In a recent paper published in Nature Communications the FARCE lab, in collaboration with the group of Matthias Erb at the University of Bern, shows that the volatile compound indole is an essential airborne signal for the communication between maize leaves. Plants that are under attack by caterpillars use this signal to alert other leaves so that they can prepare a chemical defence against the caterpillars. Leaves from plants with a mutation that prevents them from synthesising indole were found to be unable to communicate in this manner.

  • Cuckoos in Science

    We contributed to a study by Daniella Canestrari and Vittorio Baglione (Universities of Oviedo and Valladolid, Spain), who discovered that nests of carrion crows can benefit from broodparasitism by the great spotted cuckoo. This surprising interaction is due the fact that cuckoo chicks produce an awfully bad smelling secretion when they are harassed. This defensive response was found to protect the nest against predators. For this study, which was recently published in Science , Gregory Röder from the Farce lab analyzed and identified the volatiles emitted from the cuckoo secretion.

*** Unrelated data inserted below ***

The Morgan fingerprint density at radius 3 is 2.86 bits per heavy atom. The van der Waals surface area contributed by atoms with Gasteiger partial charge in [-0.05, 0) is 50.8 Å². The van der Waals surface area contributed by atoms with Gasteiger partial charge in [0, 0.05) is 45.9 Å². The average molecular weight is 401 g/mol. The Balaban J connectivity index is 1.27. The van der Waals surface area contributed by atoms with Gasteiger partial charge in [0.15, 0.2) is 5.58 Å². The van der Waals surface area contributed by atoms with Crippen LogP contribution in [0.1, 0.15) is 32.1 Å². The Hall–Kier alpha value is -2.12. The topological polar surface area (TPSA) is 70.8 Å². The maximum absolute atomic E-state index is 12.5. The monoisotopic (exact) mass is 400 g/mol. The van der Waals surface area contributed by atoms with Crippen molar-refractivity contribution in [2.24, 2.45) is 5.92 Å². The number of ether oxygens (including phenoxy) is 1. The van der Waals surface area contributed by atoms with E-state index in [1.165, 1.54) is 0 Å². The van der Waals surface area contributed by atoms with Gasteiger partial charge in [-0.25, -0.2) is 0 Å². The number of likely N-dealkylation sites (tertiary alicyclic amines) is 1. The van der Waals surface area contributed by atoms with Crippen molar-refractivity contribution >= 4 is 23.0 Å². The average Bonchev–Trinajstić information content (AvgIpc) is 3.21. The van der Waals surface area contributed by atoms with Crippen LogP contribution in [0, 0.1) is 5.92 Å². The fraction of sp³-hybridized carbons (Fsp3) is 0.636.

• New detoxification mechanisms in caterpillars revealed

    In a recent publication in Phytochemistry (in press), Daniel Maag, a PhD student working on our Sinergia project , reports on a novel detoxification product of maize 1,4-benzoxazin-3-ones (BXs). The larvae of two Spodoptera species were found to enzymatically glucosylate a BX breakdown product, thereby facilitating its excretion and alleviating its toxicity. By contrast, larvae of the European corn borer, Ostrinia nubilalis, suffered from the presence of the breakdown product in their diet. This was accompanied by poor glucosylation efficiencies in these insects. 


  • Plant strengtheners may help to improve biological control